Such an offensive is carried out by central states that for geographical, political, financial and historical reasons must restrict troop movement and supply to the dry season. Central Government forces usually move out of well-established base areas into insurgent territory where they attempt to take and hold as much territory as possible while inflicting as many casualties as possible on the insurgent army. The army will also typically inflict as much material damage as possible in areas supporting the insurgency. The offensive also typically extends to collective punishments of the civilian population of the country. At the end of the offensive, the army gives back all of the territory taken and returns to its base areas until the next dry season.
The strategy behind Annual Dry Season Offensives is to slowly wear down an insurgency or to at least contain it. It can also prevent insurgent groups from gaining defacto independence from the government. The strategy has never on its own defeated an insurgent movement, but it can pressure insurgent groups into political negotiations. It is often used against groups that demand independence from a central government and have a large base of local ethnic support.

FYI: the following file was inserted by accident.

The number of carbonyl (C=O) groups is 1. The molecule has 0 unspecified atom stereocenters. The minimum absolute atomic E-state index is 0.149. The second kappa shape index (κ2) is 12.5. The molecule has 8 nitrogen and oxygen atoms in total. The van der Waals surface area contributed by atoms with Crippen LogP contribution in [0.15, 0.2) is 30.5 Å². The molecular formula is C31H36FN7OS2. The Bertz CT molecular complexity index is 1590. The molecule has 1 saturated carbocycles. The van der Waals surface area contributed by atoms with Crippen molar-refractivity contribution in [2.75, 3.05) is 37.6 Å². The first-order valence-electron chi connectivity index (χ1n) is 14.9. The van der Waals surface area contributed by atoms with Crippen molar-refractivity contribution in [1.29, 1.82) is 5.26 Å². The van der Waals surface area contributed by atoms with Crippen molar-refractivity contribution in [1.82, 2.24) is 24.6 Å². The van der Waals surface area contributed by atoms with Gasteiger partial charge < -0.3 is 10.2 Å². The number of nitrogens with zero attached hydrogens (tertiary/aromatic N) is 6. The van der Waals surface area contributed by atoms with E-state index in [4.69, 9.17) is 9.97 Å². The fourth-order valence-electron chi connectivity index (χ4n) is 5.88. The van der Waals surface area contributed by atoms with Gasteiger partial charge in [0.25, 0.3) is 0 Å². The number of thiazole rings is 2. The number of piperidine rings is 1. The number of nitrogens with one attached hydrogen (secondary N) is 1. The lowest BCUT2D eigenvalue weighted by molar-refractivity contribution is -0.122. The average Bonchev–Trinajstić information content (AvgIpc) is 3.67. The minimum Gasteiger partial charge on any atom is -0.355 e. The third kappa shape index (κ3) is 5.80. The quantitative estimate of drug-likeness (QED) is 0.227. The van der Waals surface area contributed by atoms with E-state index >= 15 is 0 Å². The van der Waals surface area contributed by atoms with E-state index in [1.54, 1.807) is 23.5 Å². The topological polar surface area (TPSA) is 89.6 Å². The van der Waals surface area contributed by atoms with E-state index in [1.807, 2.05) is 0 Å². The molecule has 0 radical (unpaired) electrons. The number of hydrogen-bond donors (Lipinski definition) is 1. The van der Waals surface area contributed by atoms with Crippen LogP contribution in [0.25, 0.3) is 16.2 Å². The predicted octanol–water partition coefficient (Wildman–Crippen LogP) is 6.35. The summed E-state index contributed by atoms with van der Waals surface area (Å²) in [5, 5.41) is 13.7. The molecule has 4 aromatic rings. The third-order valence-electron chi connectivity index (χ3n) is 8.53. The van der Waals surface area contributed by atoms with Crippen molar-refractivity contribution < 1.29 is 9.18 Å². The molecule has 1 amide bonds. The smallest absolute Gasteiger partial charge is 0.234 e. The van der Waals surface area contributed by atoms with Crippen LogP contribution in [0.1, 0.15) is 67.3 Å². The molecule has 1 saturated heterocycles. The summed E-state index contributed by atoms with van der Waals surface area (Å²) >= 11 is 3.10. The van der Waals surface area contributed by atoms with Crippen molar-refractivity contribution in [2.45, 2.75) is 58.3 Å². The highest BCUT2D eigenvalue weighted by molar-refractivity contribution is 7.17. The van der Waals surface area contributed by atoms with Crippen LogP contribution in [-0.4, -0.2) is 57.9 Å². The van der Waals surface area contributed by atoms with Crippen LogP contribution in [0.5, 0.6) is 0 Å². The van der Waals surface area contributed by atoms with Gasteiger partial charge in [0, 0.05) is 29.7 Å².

The governments of Burma and the Sudan currently engage in annual dry season offensives. Cambodia and Vietnam have engaged in such offensives during their war against Cambodian insurgent groups in the past. North Vietnam historically engaged in such offensives during a proxy war between irregular groups in Laos during the Vietnam War.